Delivered November 29, 1893.
1. Cause of Action not Accrued When Suit Brought — Amendment. — Where plaintiff sues before his cause of action has accrued, the defect may be cured by an amendment filed after the accrual of his right of action.
2. Charge of Court. — A charge of court which is without evidence to warrant it, and calculated to be misunderstood by the jury to the prejudice of the complaining party, constitutes error.
3. Tender of Payment — Notes not Matured. — Where notes bear interest from date, the owner has the right to decline a tender of payment made before their maturity, and a tender to the original payee is not valid if made after he has lawfully transferred the notes to a third party.
4. Estoppel — Case Stated. — B., holding notes of T. under an agreement that when the notes were paid he would convey to T. certain horses, transferred both the notes and the horses to a third person, claiming afterwards that he had forgotten the agreement with T., and also, that as T. knew of such contemplated transfer before it was consummated, and made no objection thereto, he was estopped. Held, that T. would not be so estopped unless he knew of such contemplated transfer, and knew also that B. had forgotten it, and was acting under the belief that he consented to the transfer.
5. Suretyship — Voluntary Payment by Surety. — W. gave his notes to B., and T. signed them as surety, under an agreement with B. that if he had to pay them B. would transfer to him certain horses. T. afterwards, without the consent of B., voluntarily paid the notes before maturity to a third person to whom B. had transferred them. Held, that this gave T. no right to claim a transfer of the horses from B., or damages in lieu thereof.
APPEAL from Potter. Tried below before Hon. B.M. BAKER.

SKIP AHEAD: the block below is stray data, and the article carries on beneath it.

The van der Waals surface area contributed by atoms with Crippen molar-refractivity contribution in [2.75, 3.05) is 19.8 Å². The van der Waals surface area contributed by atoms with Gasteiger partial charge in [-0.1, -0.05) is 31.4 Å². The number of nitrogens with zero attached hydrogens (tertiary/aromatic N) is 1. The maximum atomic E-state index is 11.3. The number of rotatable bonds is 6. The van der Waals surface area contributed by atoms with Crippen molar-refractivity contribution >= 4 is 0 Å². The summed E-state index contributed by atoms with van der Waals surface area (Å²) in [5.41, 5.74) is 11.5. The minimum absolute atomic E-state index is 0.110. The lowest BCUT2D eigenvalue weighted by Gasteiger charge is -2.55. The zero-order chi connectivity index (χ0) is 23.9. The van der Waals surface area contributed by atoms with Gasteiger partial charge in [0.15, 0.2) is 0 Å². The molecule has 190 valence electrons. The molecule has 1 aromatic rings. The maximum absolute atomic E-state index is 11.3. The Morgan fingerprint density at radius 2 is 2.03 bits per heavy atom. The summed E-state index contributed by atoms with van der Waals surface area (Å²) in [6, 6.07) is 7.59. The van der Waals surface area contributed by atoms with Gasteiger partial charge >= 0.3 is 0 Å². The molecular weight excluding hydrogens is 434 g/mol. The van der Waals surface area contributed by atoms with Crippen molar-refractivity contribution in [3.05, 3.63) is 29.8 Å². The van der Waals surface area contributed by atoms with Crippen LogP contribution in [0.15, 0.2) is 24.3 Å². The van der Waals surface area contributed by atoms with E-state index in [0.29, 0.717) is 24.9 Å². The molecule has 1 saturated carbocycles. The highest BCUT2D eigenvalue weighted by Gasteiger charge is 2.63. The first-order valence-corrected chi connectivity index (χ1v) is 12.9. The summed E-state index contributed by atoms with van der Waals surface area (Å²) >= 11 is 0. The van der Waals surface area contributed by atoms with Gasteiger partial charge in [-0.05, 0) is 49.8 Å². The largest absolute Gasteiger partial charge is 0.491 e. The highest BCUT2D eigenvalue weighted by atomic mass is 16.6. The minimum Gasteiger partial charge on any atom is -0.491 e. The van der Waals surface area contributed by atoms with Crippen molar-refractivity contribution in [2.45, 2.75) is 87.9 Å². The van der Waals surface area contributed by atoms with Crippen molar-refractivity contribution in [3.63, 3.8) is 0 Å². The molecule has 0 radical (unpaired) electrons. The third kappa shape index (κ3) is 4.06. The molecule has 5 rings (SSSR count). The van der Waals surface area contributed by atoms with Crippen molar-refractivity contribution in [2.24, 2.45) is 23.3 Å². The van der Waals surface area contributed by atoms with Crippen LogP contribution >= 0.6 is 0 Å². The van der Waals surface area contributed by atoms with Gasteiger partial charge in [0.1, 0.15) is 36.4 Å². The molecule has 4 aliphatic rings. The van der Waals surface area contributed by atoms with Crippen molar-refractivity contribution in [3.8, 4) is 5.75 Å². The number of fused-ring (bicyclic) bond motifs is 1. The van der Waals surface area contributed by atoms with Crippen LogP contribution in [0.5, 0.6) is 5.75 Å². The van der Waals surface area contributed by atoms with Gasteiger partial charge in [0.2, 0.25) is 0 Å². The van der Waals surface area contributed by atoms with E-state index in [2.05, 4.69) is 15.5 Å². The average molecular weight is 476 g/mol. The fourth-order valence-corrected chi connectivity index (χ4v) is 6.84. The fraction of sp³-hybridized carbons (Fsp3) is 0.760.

Appellee, as plaintiff, brought this suit February 25, 1890, for $1400 damages for the alleged violation of a certain contract. His amended original petition, filed September 6, 1891, alleged, in substance, that on September 6, 1889, defendants and plaintiff owned the brand of horses, numbering about 150 head, defendants owning an undivided one-third and plaintiff an undivided two-thirds interest therein. That plaintiff's interest was worth $2800, and the defendants' $1400. That defendants also owned another stock of horses, branded T, numbering about 25 head, worth $288. That on said date, defendants agreed with plaintiff that if he would execute to them three notes for $562.96 each, signed by himself and one James Wyness, payable respectively in ten, twelve, and fifteen months, bearing interest at 10 per cent from date, to be secured by a deed of trust on plaintiff's two-thirds interest in said horses, that they would transfer to him the said T brand of horses, and on payment of said notes by plaintiff, would also transfer to him their one-third interest in said horses. That on said 6th of September, 1889, plaintiff and said Wyness executed to defendants said three notes, and plaintiff at the same time executed to W.W. Bynum, trustee, said deed of trust to secure the payment of said notes; and defendants executed to plaintiff a bill of sale for said T brand of horses, according to agreement. That on February 24, 1890, before any of said notes were due, plaintiff caused to be tendered to defendants the sum of $1767.67, the principal and interest on same, and offered to take them up, and that defendants refused to accept it. That again, on March 1, 1890, plaintiff called on defendants to pay off the notes, and defendant Smith informed him that said notes and deed of trust had been transferred to E.T. Bayse. That on March 3, 1890, Bayse endorsed said notes and deed of trust to B.H. Plemons, and on the same day plaintiff paid them off to said Plemons. That on December 7, 1889, defendants transferred the title and possession of said one-third interest in said brand of horses to said Bayse. That from February 24, 1890, to March 3, 1890, plaintiff was ready and willing to pay said sum of $1767.67, in full satisfaction of said notes. Plaintiff alleged compliance on his part with the contract and refusal on defendants' part to transfer to him the title and possession of said third-interest in the brand of horses, by reason of which he was damaged $1400, the market value of such interest.